According to this report, consumers purchased over one billion devices in 2015, and there are currently 3.8 billion devices in households. It predicts that processing this electrical and electronic waste will be become more challenging as devices and their components get smaller and smaller.
Key strategies to deal with this waste include refurbishment and reuse, but a more efficient and effective collection system is required. One possible solution, as per the report, is a nationwide ban on dumping e-waste in landfills.
The report was formed through surveys at 37 organisations, including trade groups, recyclers, refurbishing businesses, NGOs and consumer electronics companies. It found a 15% year-over-year rise in the number of wearable devices and mobile devices entering the market, with the average household estimated to have 24 devices.
The report forecasts that US households will generate close to 800 million used electronic units in 2020, much of which may remain in their houses for years on end.
The NCER report highlights the need to find ways for properly disposing these devices as they become obsolete and undergo rapid technological advances. It called for new collection systems that can transport the material across shorter distances, and that are better equipped for handling the materials.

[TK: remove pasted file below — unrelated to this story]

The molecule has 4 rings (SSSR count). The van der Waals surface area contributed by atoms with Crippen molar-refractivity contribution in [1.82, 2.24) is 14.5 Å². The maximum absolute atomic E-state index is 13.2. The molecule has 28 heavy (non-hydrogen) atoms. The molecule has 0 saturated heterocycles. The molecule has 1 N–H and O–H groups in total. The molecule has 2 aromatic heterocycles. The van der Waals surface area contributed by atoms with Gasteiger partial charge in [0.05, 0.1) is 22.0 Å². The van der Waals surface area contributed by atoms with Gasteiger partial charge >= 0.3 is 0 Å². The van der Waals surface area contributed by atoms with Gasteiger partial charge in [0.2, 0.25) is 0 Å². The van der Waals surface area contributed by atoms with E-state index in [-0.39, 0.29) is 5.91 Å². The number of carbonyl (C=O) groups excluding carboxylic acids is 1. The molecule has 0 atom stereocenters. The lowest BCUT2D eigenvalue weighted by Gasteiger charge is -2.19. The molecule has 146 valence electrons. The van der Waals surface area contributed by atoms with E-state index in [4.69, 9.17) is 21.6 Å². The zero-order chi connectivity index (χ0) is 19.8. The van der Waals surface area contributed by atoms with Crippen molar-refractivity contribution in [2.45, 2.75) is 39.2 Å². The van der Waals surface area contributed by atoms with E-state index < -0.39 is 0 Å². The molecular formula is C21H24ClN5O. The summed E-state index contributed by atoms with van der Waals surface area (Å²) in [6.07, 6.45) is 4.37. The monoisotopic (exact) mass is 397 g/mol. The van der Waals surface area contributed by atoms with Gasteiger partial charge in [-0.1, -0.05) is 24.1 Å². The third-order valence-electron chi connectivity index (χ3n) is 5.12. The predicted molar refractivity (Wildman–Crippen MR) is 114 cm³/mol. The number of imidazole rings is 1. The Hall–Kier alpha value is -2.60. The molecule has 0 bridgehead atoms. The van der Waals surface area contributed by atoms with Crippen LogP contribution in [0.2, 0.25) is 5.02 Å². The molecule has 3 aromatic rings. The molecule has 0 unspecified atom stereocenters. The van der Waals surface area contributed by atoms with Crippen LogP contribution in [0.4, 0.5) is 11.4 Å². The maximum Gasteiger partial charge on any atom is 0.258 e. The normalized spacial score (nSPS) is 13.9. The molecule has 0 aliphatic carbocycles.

Meanwhile, companies have started efforts to ensure that their devices are not dumped in landfills. States are also assessing new laws to keep up with the new technology. Nevertheless, the Basel Action Network has still found companies following irresponsible disposal practices. Given the economic opportunities involved in reusing and recycling equipment and the environmental hazards posed by improper disposal, there is significant opportunity and need for greater action in e-waste management.